The use of xo to denote hugs and kisses dates back to at least 1763, when The Oxford English Dictionary first defined X as "kiss," but e‑mail and social media have provided a newly fertile habitat...And, as always, I leave more at the source link.
At first, its virtual identity was clear: a pithy farewell, sweeter than See you later, less personal than Love. Men could xo their wives. Girlfriends could xo girlfriends. It was a digital kiss—meant, of course, for somebody you’d actually kiss. But soon enough, nonstop e‑mails and IMs and tweets began to dilute its intimacy factor. “You could compare [it] to how the epistolary greeting Dear changed over time, originally just for addressing loved ones but eventually becoming neutral,” says Ben Zimmer, a linguist and lexicologist...
This gender divide has spawned a new breed of etiquette dilemmas, especially in the workplace. Can xo-ing colleagues shore up office alliances, or does the practice cross a line? Does one run the risk of being labeled a bitch for refusing to reciprocate? And what happens if a woman accidentally xo’s her male boss?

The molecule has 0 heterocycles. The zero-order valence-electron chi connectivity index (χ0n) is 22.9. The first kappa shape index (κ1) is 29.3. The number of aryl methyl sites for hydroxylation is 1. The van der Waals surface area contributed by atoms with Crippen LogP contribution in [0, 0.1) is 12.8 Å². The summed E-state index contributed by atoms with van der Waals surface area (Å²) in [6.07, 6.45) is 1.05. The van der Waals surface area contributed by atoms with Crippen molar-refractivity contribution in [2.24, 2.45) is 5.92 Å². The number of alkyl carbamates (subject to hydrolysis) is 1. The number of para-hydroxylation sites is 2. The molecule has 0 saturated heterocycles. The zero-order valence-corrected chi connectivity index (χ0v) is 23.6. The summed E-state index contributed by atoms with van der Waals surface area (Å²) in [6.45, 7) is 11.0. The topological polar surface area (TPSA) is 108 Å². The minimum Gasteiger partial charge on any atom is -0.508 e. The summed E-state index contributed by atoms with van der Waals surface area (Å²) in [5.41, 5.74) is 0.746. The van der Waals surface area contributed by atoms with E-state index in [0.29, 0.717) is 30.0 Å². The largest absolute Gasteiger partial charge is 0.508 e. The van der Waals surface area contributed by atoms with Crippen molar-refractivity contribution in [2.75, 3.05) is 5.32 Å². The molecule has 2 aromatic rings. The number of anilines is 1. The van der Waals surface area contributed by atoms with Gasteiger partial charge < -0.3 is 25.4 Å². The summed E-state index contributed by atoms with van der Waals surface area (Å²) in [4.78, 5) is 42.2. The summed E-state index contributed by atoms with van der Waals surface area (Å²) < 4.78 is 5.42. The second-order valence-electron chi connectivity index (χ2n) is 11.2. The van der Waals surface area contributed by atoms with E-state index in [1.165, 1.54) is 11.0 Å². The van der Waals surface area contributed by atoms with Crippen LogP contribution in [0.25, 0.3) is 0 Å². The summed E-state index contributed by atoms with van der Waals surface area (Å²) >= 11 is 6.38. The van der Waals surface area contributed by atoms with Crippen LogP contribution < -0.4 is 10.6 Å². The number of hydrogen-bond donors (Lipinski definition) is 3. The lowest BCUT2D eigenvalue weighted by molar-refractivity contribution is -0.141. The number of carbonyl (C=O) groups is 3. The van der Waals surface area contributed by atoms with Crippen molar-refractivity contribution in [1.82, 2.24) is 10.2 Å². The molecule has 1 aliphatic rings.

He almost certainly wouldn’t xo back, for fear of coming off as unauthoritative, unprofessional, or just plain creepy. Zimmer says he would never dare xo anyone but his wife (though the female editor of his Boston Globe column xx’s him frequently). Most men say xo has become so feminized, they wouldn’t even consider using it. “I’ve never signed an e‑mail, letter, text, stone tablet, smoke signal, or any other form of communication with xo,” says Brett Webster, a television producer in L.A. “Rightfully or wrongfully so, I would assume a guy who includes xo in correspondence is gay. Or a football coach.”
Embedded image from Hipish.